14. Marx and Faith; Enemies, Allies or an Opiate?
Karl Marx, the father of modern Marxist and communist thought, set the tone for decades of conflict, providing the language of oppression and revolution that played into many of today’s governments. However, one of his more ‘revolutionary ideas’ was his distinct opposition to faith and disillusion.
A lot of critics of Marx throw around the quote ‘the opium of the people’ as evidence that Marx himself was an opposer of religion in general, akin to modern religious critics like Richard Dawkins and Christopher Hitchens. However, the reality is a bit more complex.
Like most writers of the Enlightenment, Marx was an critic of the state of religion at the time. Man was becoming more intellectual; so why should they rely on the old superstitious texts of the past?
Religious suffering is, at one and the same time, the expression of real suffering and a protest against real suffering. Religion is the sigh of the oppressed creature, the heart of a heartless world, and the soul of soulless conditions. It is the opium of the people.
The abolition of religion as the illusory happiness of the people is the demand for their real happiness. To call on them to give up their illusions about their condition is to call on them to give up a condition that requires illusions.
Marx’s belief is not that religion is the oppressive force used to keep people down, but a symptom of a grander problem; specifically the ideas and practices of the ruling class. Religion exists dualistically as pain relief and an oppressive system that society creates to maintain order.
Many people see this as a response to the physical plights of the day. Professor Phil Gasper writes in the International Socialist Review that:
Marx seems to be arguing that religious belief is typically a reflection of human alienation, not simply material deprivation. In his writings in the early 1840s, Marx wrote extensively about alienation under capitalism, and much ink has since been spilled trying to explain exactly what he meant. His central idea is that people are alienated when the development and exercise of their essential human capacities is systematically frustrated. Straightforward material deprivation is one way in which a person may be unable to develop or exercise their capacities, but it is not the only way. For example, someone may have their basic material needs met, but still be prevented from forming meaningful relations with others due to the way society is structured.
Marx recognizes that many people seek certain needs in faith, such as meaning or community. Unfortunately, faith-based communities or meaning is insufficient in his mind since the basis is superstitious rather than logical. He also believes it to be a way to transmit and reinforce the oppressive ideas of the day. The Encyclopedia of Religion and Society explains it as follows:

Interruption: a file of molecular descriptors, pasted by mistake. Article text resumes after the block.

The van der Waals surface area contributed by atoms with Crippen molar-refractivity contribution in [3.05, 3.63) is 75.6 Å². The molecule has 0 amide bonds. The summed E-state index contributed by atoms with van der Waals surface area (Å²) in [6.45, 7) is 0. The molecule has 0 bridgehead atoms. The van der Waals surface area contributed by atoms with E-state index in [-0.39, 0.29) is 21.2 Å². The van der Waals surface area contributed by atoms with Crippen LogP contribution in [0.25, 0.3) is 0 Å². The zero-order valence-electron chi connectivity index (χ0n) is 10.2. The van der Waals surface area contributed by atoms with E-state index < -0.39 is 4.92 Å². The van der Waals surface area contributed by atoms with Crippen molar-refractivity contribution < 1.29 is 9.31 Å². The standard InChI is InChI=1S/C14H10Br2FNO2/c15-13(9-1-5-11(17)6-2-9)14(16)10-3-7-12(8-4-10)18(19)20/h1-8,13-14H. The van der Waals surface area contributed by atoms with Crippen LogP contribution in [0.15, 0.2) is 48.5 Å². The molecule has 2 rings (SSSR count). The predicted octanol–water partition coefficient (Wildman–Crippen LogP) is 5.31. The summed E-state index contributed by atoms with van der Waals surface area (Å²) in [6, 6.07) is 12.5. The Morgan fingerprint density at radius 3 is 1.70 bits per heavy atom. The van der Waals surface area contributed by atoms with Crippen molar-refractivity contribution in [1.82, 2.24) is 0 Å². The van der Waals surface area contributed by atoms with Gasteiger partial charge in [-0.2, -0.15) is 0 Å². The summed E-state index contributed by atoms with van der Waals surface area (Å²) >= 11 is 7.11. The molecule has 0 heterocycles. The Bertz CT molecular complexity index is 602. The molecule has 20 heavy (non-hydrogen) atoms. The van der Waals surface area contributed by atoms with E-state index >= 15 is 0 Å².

Marx, however, bends it in a different direction. He writes in his critique of Hegel that:
The ideas of the ruling class are in every epoch the ruling ideas: i.e., the class which is the ruling material force of society, is at the same time its ruling intellectual force. The class which has the means of material production at its disposal, has control at the same time over the means of mental production, so that thereby, generally speaking, the ideas of those who lack the means of mental production are subject to it. . . . The individuals composing the ruling class possess among other things consciousness, and therefore think. Insofar, therefore, as they rule as a class and determine the extent and compass of an epoch, it is self evident that they do this in its whole range, hence among other things rule also as thinkers, as producers of ideas, and regulate the production and distribution of the idea of their age: thus their ideas are the ruling ideas of the epoch.
One apparatus of the transmission of ideas is the church through religion. Religion adds legitimacy to ideas (by making them sacred) that enhance the ruling class’s economic position and their hegemony…….The influence religion exerts on the lower classes is only possible to the extent that they constitute a class by itself (eine Klasse en Sich) , namely, a class that has not developed a class consciousness. However, when a class develops consciousness, becomes aware of its own interests and become a class for itself (eine Klasse für Sich) , then the consciousness it develops reflects its own interests.
For Marx, it was people like the Pope and bishops of the day who push the ideologies of the ruling class, thus causing many to believe that the current status quo is acceptable because God approves of it.
Thus religion stands as a wall and a stumbling block for the rise of Marx’s idea of a true utopia. Until both the government and religion are abolished, nothing will improve or change. For Marx, it is in his fellow’s man to break the status quo that hope comes from.